February 7, 2019

Abandoning Infringing Conduct Caused Loss of Standing to Appeal IPR

By Bryan K. Wheelock, Principal

In Momenta Pharmaceuticals, Inc. v. Bristol-Myers Squibb Co., [2017-1694] (February 7, 2019), the Federal Circuit dismissed the appeal of the PTAB’s Final Written Decision sustaining patentability of claims 1 through 15 (all the claims) of U.S. Patent No. 8,476,239 for lack of standing/jurisdiction and for mootness.

The ‘239 patent covered compounds under the generic name “abatacept” and the Bristol-Myers Squibb (BMS) brand name Orencia® used in treatment of immune system disorders such as rheumatoid arthritis. Momenta’s proposed product failed its Phase 1 clinical trials and had been withdrawn, so BMS moved to dismiss the appeal because Momenta no longer had standing. Momenta responded that it had not abandoned its intent to produce a counterpart and that the ’239 Patent is an obstacle to these activities, and that it is injured by the estoppel provision of 35 U.S.C. § 315(e). Momenta cited the “relaxed” standard for Article III compliance when the right of appeal is established by statute.

The Federal Circuit said that Congress cannot erase Article III’s standing requirements by statute. Noting that Momenta had initially stressed that it had spent millions of dollars in its development of a biosimilar, upon Momenta’s termination of all potentially infringing activity, Momenta has not shown “an invasion of a legally protected interest” that is “actual or imminent, not conjectural or hypothetical.” The Federal Circuit concluded that upon abandoning development of this product, Momenta has no legally protected interest in the validity of the ’239 Patent, and there is no real need to exercise the power of judicial review.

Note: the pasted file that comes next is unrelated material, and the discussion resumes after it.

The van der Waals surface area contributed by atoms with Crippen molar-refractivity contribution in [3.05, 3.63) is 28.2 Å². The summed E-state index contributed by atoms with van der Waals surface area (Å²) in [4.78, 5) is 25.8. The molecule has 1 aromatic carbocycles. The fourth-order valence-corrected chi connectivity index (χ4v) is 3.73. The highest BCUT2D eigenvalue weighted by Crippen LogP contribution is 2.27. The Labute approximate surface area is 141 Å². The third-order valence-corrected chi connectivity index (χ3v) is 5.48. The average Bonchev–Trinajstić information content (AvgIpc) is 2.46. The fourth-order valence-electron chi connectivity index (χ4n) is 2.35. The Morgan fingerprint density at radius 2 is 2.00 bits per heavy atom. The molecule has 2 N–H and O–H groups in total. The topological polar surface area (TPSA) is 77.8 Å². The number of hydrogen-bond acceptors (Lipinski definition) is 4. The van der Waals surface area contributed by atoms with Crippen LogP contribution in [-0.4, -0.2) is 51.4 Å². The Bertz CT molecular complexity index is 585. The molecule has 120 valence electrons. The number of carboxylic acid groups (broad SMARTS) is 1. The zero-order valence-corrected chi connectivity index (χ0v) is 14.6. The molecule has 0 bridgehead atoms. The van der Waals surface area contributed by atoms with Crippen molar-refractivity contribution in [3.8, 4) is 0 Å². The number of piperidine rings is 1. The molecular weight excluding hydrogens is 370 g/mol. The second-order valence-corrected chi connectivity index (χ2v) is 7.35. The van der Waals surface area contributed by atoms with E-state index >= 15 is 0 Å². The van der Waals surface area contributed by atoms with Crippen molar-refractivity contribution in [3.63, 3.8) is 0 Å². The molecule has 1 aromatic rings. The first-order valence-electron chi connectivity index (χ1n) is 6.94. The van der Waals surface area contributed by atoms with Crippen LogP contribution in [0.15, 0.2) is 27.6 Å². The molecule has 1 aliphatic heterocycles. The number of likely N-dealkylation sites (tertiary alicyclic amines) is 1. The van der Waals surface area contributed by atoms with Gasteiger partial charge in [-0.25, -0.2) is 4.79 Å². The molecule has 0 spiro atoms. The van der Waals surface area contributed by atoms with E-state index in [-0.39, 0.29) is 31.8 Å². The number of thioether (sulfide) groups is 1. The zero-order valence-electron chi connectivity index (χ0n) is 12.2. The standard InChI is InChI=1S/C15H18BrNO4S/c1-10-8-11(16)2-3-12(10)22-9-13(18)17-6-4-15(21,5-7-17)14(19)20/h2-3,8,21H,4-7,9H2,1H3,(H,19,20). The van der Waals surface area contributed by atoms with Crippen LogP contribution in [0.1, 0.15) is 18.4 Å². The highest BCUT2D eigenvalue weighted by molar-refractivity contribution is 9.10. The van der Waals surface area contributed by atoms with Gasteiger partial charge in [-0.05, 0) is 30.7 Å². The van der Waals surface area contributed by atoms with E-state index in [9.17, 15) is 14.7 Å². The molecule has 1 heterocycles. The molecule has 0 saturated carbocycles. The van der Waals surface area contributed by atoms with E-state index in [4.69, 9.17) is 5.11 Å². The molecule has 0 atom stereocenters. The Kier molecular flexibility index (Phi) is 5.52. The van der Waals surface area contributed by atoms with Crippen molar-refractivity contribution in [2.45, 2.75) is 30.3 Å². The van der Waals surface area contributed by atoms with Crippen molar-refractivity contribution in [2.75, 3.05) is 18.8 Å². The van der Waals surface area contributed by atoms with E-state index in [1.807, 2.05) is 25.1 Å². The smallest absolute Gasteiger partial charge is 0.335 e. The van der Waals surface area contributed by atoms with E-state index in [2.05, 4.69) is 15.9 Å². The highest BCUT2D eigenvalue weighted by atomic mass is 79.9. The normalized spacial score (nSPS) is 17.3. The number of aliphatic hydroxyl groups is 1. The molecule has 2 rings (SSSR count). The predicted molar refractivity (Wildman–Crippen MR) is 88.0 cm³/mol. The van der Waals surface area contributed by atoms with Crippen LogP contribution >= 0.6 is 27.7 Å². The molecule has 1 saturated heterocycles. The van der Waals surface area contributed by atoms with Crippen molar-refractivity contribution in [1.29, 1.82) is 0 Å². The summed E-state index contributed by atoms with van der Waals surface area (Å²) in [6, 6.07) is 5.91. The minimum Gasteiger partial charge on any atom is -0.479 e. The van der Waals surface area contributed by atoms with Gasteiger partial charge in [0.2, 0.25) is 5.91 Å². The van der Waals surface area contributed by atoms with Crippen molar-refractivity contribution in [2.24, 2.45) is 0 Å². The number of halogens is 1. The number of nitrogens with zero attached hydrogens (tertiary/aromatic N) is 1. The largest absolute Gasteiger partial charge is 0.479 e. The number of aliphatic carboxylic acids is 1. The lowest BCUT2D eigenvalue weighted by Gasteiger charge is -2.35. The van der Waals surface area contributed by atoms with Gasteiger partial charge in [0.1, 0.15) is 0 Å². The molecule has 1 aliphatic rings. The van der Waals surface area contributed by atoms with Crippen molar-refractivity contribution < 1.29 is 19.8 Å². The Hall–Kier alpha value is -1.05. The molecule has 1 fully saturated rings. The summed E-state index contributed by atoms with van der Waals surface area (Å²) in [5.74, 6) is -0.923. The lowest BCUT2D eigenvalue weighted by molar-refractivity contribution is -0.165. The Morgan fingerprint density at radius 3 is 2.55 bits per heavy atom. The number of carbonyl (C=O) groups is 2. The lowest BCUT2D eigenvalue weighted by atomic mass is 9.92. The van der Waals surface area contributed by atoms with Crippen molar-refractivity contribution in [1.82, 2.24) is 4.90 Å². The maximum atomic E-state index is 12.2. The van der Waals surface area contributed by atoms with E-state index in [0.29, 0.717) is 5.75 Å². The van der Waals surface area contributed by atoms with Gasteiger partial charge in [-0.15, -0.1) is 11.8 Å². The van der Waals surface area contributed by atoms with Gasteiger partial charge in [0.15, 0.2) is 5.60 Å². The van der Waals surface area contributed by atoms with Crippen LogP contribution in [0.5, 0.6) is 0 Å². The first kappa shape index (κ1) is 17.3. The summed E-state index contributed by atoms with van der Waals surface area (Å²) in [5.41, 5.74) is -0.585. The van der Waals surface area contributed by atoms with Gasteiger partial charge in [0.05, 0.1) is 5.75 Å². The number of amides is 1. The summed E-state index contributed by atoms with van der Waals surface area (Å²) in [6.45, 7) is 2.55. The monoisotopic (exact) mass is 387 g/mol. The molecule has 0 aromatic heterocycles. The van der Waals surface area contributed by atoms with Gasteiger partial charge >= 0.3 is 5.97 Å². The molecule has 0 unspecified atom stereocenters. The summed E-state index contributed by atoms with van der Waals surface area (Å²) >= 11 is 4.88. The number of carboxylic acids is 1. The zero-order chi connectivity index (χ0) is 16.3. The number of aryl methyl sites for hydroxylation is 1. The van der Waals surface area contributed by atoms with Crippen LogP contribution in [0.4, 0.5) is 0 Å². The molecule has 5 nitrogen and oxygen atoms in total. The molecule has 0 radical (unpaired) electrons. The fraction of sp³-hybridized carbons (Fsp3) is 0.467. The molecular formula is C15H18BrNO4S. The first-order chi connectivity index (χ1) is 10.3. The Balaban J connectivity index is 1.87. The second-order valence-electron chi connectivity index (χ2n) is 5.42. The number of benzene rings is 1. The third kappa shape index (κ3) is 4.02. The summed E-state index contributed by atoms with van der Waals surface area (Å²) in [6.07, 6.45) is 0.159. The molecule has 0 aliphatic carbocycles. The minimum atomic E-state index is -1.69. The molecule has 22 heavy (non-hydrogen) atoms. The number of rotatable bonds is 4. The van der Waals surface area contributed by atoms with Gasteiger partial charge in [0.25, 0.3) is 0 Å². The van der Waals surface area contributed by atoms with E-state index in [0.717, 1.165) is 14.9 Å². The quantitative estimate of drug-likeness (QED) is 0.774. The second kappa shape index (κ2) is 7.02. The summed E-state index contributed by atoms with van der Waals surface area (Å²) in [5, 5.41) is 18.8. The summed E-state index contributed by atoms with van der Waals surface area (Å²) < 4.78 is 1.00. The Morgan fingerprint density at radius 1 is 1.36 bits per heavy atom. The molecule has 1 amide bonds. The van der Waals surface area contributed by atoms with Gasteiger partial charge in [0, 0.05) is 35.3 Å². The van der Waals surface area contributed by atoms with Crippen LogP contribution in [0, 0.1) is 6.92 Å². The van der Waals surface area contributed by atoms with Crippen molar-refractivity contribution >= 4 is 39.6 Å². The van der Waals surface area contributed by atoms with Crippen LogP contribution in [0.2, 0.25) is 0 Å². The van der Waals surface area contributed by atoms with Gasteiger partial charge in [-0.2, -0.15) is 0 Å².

The Federal Circuit rejected Momenta’s argument that the estoppel effect of the decision created standing, noting that estoppel cannot constitute an injury-in-fact when Momenta “is not engaged in any activity that would give rise to a possible infringement suit.”

The Federal Circuit further found that Momenta’s abandonment of the development of a biosimilar made the appeal moot: the cessation of potential infringement means that Momenta no longer has the potential for injury, thereby mooting the inquiry.